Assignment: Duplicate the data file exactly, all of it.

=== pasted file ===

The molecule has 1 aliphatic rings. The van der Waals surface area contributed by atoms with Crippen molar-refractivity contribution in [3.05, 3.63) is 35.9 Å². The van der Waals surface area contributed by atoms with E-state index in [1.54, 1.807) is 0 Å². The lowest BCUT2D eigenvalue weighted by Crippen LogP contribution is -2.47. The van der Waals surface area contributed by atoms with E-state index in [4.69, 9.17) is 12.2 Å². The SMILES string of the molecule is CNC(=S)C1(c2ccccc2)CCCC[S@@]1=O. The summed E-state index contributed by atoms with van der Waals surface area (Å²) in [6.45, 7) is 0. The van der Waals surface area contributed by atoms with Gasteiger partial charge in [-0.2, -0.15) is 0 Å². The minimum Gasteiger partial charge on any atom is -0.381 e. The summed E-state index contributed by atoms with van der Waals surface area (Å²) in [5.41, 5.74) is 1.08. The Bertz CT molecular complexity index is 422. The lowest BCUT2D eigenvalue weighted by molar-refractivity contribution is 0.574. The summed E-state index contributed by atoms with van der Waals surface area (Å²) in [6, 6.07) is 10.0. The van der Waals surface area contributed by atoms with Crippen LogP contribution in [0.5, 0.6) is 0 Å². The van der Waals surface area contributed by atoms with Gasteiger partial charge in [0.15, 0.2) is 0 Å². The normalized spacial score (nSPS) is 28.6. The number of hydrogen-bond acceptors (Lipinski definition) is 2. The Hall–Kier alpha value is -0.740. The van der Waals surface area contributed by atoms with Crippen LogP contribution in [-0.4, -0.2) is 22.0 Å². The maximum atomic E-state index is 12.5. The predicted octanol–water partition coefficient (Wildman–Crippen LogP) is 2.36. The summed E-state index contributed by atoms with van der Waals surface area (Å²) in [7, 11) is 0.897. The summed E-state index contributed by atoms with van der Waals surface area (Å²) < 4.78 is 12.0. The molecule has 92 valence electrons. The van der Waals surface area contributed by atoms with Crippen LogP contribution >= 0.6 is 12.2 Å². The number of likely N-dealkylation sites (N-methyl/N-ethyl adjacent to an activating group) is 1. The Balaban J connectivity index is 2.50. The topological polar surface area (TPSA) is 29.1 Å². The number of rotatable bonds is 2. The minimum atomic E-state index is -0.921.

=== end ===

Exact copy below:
The molecule has 1 aliphatic rings. The van der Waals surface area contributed by atoms with Crippen molar-refractivity contribution in [3.05, 3.63) is 35.9 Å². The van der Waals surface area contributed by atoms with E-state index in [1.54, 1.807) is 0 Å². The lowest BCUT2D eigenvalue weighted by Crippen LogP contribution is -2.47. The van der Waals surface area contributed by atoms with E-state index in [4.69, 9.17) is 12.2 Å². The SMILES string of the molecule is CNC(=S)C1(c2ccccc2)CCCC[S@@]1=O. The summed E-state index contributed by atoms with van der Waals surface area (Å²) in [6.45, 7) is 0. The van der Waals surface area contributed by atoms with Gasteiger partial charge in [-0.2, -0.15) is 0 Å². The minimum Gasteiger partial charge on any atom is -0.381 e. The summed E-state index contributed by atoms with van der Waals surface area (Å²) in [5.41, 5.74) is 1.08. The Bertz CT molecular complexity index is 422. The lowest BCUT2D eigenvalue weighted by molar-refractivity contribution is 0.574. The summed E-state index contributed by atoms with van der Waals surface area (Å²) in [6, 6.07) is 10.0. The van der Waals surface area contributed by atoms with Crippen LogP contribution in [0.5, 0.6) is 0 Å². The van der Waals surface area contributed by atoms with Gasteiger partial charge in [0.15, 0.2) is 0 Å². The normalized spacial score (nSPS) is 28.6. The number of hydrogen-bond acceptors (Lipinski definition) is 2. The Hall–Kier alpha value is -0.740. The van der Waals surface area contributed by atoms with Crippen LogP contribution in [-0.4, -0.2) is 22.0 Å². The maximum atomic E-state index is 12.5. The predicted octanol–water partition coefficient (Wildman–Crippen LogP) is 2.36. The summed E-state index contributed by atoms with van der Waals surface area (Å²) in [7, 11) is 0.897. The summed E-state index contributed by atoms with van der Waals surface area (Å²) < 4.78 is 12.0. The molecule has 92 valence electrons. The van der Waals surface area contributed by atoms with Crippen LogP contribution >= 0.6 is 12.2 Å². The number of likely N-dealkylation sites (N-methyl/N-ethyl adjacent to an activating group) is 1. The Balaban J connectivity index is 2.50. The topological polar surface area (TPSA) is 29.1 Å². The number of rotatable bonds is 2. The minimum atomic E-state index is -0.921.